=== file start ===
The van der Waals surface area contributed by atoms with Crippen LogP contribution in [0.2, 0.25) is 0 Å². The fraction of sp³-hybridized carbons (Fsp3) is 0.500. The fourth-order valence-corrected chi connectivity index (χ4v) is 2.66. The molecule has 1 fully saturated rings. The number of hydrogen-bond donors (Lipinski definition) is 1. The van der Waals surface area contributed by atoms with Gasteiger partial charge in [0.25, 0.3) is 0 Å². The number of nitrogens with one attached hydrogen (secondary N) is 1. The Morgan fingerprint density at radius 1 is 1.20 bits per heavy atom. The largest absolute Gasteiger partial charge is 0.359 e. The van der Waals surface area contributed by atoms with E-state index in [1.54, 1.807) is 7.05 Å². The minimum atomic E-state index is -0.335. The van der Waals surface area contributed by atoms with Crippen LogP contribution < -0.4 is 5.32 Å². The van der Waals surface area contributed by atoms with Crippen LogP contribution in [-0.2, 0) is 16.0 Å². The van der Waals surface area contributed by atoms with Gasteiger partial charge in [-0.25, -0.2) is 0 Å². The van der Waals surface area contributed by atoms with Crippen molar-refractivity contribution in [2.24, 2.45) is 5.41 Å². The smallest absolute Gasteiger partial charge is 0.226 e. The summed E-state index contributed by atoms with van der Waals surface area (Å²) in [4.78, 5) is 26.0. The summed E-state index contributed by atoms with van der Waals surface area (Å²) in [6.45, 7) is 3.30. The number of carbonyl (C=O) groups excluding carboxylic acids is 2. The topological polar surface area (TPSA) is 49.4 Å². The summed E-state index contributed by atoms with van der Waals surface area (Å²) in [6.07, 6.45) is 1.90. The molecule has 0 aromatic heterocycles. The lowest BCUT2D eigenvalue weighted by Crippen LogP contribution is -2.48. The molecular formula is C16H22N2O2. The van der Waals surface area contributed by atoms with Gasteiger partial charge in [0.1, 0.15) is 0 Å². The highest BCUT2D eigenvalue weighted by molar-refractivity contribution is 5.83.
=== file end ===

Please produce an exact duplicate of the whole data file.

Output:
The van der Waals surface area contributed by atoms with Crippen LogP contribution in [0.2, 0.25) is 0 Å². The fraction of sp³-hybridized carbons (Fsp3) is 0.500. The fourth-order valence-corrected chi connectivity index (χ4v) is 2.66. The molecule has 1 fully saturated rings. The number of hydrogen-bond donors (Lipinski definition) is 1. The van der Waals surface area contributed by atoms with Gasteiger partial charge in [0.25, 0.3) is 0 Å². The number of nitrogens with one attached hydrogen (secondary N) is 1. The Morgan fingerprint density at radius 1 is 1.20 bits per heavy atom. The largest absolute Gasteiger partial charge is 0.359 e. The van der Waals surface area contributed by atoms with E-state index in [1.54, 1.807) is 7.05 Å². The minimum atomic E-state index is -0.335. The van der Waals surface area contributed by atoms with Crippen LogP contribution < -0.4 is 5.32 Å². The van der Waals surface area contributed by atoms with Crippen LogP contribution in [-0.2, 0) is 16.0 Å². The van der Waals surface area contributed by atoms with Gasteiger partial charge in [-0.25, -0.2) is 0 Å². The van der Waals surface area contributed by atoms with Crippen molar-refractivity contribution in [2.24, 2.45) is 5.41 Å². The smallest absolute Gasteiger partial charge is 0.226 e. The summed E-state index contributed by atoms with van der Waals surface area (Å²) in [4.78, 5) is 26.0. The summed E-state index contributed by atoms with van der Waals surface area (Å²) in [6.45, 7) is 3.30. The number of carbonyl (C=O) groups excluding carboxylic acids is 2. The topological polar surface area (TPSA) is 49.4 Å². The summed E-state index contributed by atoms with van der Waals surface area (Å²) in [6.07, 6.45) is 1.90. The molecule has 0 aromatic heterocycles. The lowest BCUT2D eigenvalue weighted by Crippen LogP contribution is -2.48. The molecular formula is C16H22N2O2. The van der Waals surface area contributed by atoms with Gasteiger partial charge in [0.1, 0.15) is 0 Å². The highest BCUT2D eigenvalue weighted by molar-refractivity contribution is 5.83.